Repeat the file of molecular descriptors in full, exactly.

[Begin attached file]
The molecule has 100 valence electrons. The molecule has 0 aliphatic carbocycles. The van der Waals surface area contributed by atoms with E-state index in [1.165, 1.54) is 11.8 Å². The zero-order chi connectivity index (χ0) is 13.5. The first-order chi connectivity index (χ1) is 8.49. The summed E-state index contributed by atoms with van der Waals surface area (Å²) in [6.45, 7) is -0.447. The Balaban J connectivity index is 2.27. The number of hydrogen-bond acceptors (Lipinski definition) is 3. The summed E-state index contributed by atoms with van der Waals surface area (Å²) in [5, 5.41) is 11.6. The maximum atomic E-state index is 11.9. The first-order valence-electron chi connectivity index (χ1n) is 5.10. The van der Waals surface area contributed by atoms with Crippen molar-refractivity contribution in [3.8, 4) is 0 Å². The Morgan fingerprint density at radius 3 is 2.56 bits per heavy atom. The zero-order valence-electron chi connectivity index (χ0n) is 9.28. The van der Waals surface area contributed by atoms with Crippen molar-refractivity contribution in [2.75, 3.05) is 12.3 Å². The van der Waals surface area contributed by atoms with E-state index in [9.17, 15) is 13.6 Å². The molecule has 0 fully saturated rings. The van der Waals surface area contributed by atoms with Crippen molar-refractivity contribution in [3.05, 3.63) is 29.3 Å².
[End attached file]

The molecule has 100 valence electrons. The molecule has 0 aliphatic carbocycles. The van der Waals surface area contributed by atoms with E-state index in [1.165, 1.54) is 11.8 Å². The zero-order chi connectivity index (χ0) is 13.5. The first-order chi connectivity index (χ1) is 8.49. The summed E-state index contributed by atoms with van der Waals surface area (Å²) in [6.45, 7) is -0.447. The Balaban J connectivity index is 2.27. The number of hydrogen-bond acceptors (Lipinski definition) is 3. The summed E-state index contributed by atoms with van der Waals surface area (Å²) in [5, 5.41) is 11.6. The maximum atomic E-state index is 11.9. The first-order valence-electron chi connectivity index (χ1n) is 5.10. The van der Waals surface area contributed by atoms with Crippen molar-refractivity contribution in [3.8, 4) is 0 Å². The Morgan fingerprint density at radius 3 is 2.56 bits per heavy atom. The zero-order valence-electron chi connectivity index (χ0n) is 9.28. The van der Waals surface area contributed by atoms with Crippen molar-refractivity contribution in [2.75, 3.05) is 12.3 Å². The van der Waals surface area contributed by atoms with E-state index in [9.17, 15) is 13.6 Å². The molecule has 0 fully saturated rings. The van der Waals surface area contributed by atoms with Crippen molar-refractivity contribution in [3.05, 3.63) is 29.3 Å².